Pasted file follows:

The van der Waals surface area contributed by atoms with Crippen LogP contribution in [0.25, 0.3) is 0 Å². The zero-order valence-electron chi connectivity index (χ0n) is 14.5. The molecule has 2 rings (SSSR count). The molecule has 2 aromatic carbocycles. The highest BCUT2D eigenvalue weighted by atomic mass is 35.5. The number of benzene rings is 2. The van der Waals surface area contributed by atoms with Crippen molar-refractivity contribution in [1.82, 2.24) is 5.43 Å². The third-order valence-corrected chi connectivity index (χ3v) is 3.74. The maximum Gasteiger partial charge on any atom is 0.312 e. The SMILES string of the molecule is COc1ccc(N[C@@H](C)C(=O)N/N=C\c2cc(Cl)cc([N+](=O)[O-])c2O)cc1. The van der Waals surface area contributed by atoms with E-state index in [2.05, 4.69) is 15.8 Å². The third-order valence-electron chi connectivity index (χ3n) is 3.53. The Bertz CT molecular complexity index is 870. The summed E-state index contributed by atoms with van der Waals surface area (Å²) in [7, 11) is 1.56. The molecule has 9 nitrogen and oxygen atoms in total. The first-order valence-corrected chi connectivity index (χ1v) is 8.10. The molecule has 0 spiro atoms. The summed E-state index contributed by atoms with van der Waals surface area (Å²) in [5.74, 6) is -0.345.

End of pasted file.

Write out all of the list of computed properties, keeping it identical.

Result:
The van der Waals surface area contributed by atoms with Crippen LogP contribution in [0.25, 0.3) is 0 Å². The zero-order valence-electron chi connectivity index (χ0n) is 14.5. The molecule has 2 rings (SSSR count). The molecule has 2 aromatic carbocycles. The highest BCUT2D eigenvalue weighted by atomic mass is 35.5. The number of benzene rings is 2. The van der Waals surface area contributed by atoms with Crippen molar-refractivity contribution in [1.82, 2.24) is 5.43 Å². The third-order valence-corrected chi connectivity index (χ3v) is 3.74. The maximum Gasteiger partial charge on any atom is 0.312 e. The SMILES string of the molecule is COc1ccc(N[C@@H](C)C(=O)N/N=C\c2cc(Cl)cc([N+](=O)[O-])c2O)cc1. The van der Waals surface area contributed by atoms with E-state index in [2.05, 4.69) is 15.8 Å². The third-order valence-electron chi connectivity index (χ3n) is 3.53. The Bertz CT molecular complexity index is 870. The summed E-state index contributed by atoms with van der Waals surface area (Å²) in [7, 11) is 1.56. The molecule has 9 nitrogen and oxygen atoms in total. The first-order valence-corrected chi connectivity index (χ1v) is 8.10. The molecule has 0 spiro atoms. The summed E-state index contributed by atoms with van der Waals surface area (Å²) in [5.74, 6) is -0.345.